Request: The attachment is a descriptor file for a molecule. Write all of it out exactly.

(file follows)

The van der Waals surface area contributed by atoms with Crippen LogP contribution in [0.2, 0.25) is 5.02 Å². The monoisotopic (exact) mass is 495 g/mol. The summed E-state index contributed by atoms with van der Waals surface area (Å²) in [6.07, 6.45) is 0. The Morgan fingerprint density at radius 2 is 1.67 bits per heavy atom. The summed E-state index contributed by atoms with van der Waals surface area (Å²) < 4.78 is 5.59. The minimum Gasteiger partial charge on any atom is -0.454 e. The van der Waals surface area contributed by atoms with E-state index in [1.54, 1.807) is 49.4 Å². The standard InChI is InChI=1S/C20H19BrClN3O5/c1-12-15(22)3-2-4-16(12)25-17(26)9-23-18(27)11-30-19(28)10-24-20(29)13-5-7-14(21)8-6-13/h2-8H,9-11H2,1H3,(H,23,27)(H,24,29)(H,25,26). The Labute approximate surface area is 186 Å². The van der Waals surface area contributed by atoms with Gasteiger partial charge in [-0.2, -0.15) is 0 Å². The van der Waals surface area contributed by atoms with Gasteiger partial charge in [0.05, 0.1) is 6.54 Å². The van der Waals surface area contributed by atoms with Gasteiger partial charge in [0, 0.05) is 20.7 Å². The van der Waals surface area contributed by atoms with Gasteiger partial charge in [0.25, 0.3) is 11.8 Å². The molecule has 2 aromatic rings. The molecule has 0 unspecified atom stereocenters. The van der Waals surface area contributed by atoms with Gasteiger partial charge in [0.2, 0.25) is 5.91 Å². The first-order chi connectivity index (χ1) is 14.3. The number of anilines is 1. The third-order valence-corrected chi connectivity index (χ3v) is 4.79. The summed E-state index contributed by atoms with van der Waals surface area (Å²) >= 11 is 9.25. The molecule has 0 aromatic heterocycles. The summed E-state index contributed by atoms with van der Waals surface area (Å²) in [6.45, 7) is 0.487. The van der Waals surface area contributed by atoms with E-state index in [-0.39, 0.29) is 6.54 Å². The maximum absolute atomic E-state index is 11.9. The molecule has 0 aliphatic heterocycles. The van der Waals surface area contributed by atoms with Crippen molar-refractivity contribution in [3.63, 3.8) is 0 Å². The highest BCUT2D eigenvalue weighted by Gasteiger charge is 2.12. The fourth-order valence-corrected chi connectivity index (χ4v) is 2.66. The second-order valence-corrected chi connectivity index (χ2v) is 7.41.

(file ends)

The van der Waals surface area contributed by atoms with Crippen LogP contribution in [0.2, 0.25) is 5.02 Å². The monoisotopic (exact) mass is 495 g/mol. The summed E-state index contributed by atoms with van der Waals surface area (Å²) in [6.07, 6.45) is 0. The Morgan fingerprint density at radius 2 is 1.67 bits per heavy atom. The summed E-state index contributed by atoms with van der Waals surface area (Å²) < 4.78 is 5.59. The minimum Gasteiger partial charge on any atom is -0.454 e. The van der Waals surface area contributed by atoms with E-state index in [1.54, 1.807) is 49.4 Å². The standard InChI is InChI=1S/C20H19BrClN3O5/c1-12-15(22)3-2-4-16(12)25-17(26)9-23-18(27)11-30-19(28)10-24-20(29)13-5-7-14(21)8-6-13/h2-8H,9-11H2,1H3,(H,23,27)(H,24,29)(H,25,26). The Labute approximate surface area is 186 Å². The van der Waals surface area contributed by atoms with Gasteiger partial charge in [-0.2, -0.15) is 0 Å². The van der Waals surface area contributed by atoms with Gasteiger partial charge in [0.05, 0.1) is 6.54 Å². The van der Waals surface area contributed by atoms with Gasteiger partial charge in [0, 0.05) is 20.7 Å². The van der Waals surface area contributed by atoms with Gasteiger partial charge in [0.25, 0.3) is 11.8 Å². The molecule has 2 aromatic rings. The molecule has 0 unspecified atom stereocenters. The van der Waals surface area contributed by atoms with Gasteiger partial charge in [0.2, 0.25) is 5.91 Å². The first-order chi connectivity index (χ1) is 14.3. The number of anilines is 1. The third-order valence-corrected chi connectivity index (χ3v) is 4.79. The summed E-state index contributed by atoms with van der Waals surface area (Å²) >= 11 is 9.25. The molecule has 0 aromatic heterocycles. The summed E-state index contributed by atoms with van der Waals surface area (Å²) in [6.45, 7) is 0.487. The van der Waals surface area contributed by atoms with E-state index in [-0.39, 0.29) is 6.54 Å². The maximum absolute atomic E-state index is 11.9. The molecule has 0 aliphatic heterocycles. The van der Waals surface area contributed by atoms with Crippen molar-refractivity contribution in [3.63, 3.8) is 0 Å². The highest BCUT2D eigenvalue weighted by Gasteiger charge is 2.12. The fourth-order valence-corrected chi connectivity index (χ4v) is 2.66. The second-order valence-corrected chi connectivity index (χ2v) is 7.41.